Saturday, March 28, 2020

Pandemic Diary Entry #2


A neighbor's weeping cherry tree


Pandemic Diary Entry #2

Saturday, March 28, 2020


Hope everyone is staying safe and healthy. New York City has become the new epicenter of COVID-19 in the US, and the US is now the new epicenter for the world. My heart goes out to my friends and cousins in NYC.

At this point, we only go outside to occasionally pick up groceries, and to take walks. It almost seems cruel, doesn't it? That so many trees and flowers are blooming, and it's still March, and it's all lovely and inspiring, and the world is a trash fire.


Daffodils! They're everywhere in our neighborhood



T.S. Eliot said in the opening line of The Wasteland, "April is the cruellest month." But March has been cruel enough. If April is worse than this (and it undoubtedly will be), we're all doomed.

See? I have moments of deep despair, where all I want to do is crawl into bed and pull the covers over my head and shut out the world. I've suffered from anxiety all my life. I took Xanax for years. This is worse than anything I've been through, and I've been through a lot.

But I have to remind myself that we have plenty of food, a warm house, a beautiful neighborhood for walks, tons of books to read, and of course there are always movies to watch. I also have to remind myself that everyone is in the same boat and the only way we'll get through this is together... apart but together.

Received an email on Friday from my college roommate, who has lived in Paris since 1984. She became a French citizen years ago, and when I emailed her last week to ask how she's doing, this was her response (she gave me permission to post):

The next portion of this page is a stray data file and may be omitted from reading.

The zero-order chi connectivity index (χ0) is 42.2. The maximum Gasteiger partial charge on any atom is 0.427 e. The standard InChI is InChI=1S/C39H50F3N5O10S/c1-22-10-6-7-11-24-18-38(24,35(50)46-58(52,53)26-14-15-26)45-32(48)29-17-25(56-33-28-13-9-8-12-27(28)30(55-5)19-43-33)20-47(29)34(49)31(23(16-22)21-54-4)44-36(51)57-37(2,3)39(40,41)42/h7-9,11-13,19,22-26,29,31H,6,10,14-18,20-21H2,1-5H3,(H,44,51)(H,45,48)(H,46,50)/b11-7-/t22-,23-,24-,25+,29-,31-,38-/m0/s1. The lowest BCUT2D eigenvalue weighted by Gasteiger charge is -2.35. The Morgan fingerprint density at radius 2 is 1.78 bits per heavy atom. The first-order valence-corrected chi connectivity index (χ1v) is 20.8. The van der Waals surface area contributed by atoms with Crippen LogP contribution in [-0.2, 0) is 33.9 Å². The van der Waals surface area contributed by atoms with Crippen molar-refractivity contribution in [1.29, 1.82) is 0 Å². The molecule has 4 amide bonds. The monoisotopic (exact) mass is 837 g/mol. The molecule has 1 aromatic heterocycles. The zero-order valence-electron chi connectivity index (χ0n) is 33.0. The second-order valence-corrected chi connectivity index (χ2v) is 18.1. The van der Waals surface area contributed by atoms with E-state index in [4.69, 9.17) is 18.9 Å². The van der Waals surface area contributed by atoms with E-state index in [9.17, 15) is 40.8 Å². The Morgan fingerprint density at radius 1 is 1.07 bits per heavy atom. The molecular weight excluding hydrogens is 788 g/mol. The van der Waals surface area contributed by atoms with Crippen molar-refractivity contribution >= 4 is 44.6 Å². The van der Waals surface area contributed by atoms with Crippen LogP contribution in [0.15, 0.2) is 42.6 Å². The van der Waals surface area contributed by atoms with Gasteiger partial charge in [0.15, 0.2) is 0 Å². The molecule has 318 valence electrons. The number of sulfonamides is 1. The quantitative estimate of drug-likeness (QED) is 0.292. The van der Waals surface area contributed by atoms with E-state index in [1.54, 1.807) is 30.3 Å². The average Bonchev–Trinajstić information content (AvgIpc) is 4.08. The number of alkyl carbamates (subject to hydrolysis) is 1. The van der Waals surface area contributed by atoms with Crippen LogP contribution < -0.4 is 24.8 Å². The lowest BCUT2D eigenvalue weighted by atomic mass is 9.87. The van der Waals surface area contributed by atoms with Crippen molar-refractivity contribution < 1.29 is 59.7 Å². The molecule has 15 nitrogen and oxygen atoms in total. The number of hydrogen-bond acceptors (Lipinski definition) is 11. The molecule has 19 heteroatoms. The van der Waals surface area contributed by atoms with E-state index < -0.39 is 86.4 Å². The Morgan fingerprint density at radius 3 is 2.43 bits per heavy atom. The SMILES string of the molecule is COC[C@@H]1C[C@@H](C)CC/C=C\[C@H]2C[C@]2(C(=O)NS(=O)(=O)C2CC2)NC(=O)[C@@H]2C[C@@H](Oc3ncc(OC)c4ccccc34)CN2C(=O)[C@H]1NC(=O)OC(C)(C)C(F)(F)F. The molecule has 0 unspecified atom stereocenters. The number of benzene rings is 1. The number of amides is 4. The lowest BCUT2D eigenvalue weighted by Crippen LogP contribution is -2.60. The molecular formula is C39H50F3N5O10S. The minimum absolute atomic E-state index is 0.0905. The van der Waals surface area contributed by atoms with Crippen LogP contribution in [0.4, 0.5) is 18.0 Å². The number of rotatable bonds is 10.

We are in our second week of lockdown and can only go out with a printed or handwritten form ticking off one of the 7 reasons for going out. Then signing, dating and marking the time. We have to show it along with our ID card.

People can go out alone or with a family member for max an hour within one kilometer of home address, to have a walk or walk the dog. The first time fine has gone up to 135€. 


The gov't is saying the lockdown could last 6 weeks but will depend on the curve. At the moment, it's rising exponentially and some area hospitals are overwhelmed.

The East and Paris region are the most affected. But poor Italy has double the number of deaths as China, and Spain is quickly catching up to that number.



So you think you're suffering during your quarantine or self-isolation? At least you don't have to show an ID and have a printed form filled in with date and time whenever you go out to the grocery store or for a walk! At least you aren't limited to your own neighborhood for walks. 

On Friday, besides talking the walk pictured above, we started cleaning out our pantry, one shelf at a time. Found some canned soups that were best by 2017! So it's been a while since we cleaned that closet, obviously long before my second brain aneurysm rupture (which was in 2017). We also found a bag of dried navy beans we purchased from an Amish market two or three years ago (there's no date on the bag). My husband is currently washing and soaking them. Does anyone know if it's safe to eat beans that are two or three years old?

Today, the rainy day, I cleaned out the extra bathroom in our house, the one formerly used by our sons, who are now grown and living elsewhere. Oh, how I miss them! I just want to give them each lots of hugs, but for now I have to put up with texts and phone calls. However...

when I cleaned out their bathroom, I found all of these treasures!




They're ours now. Buried treasure! It made me deliriously happy!


Stats for March 28th:

Still reading The Overstory by Richard Powers (this book is long, and the print is tiny!). I miss the years when I could read faster. I have some fantastic-looking books to read next, including one by Amy Sarig King and one by John Green.


From Worldometer:
Countries affected: 199
Number of cases: 662,402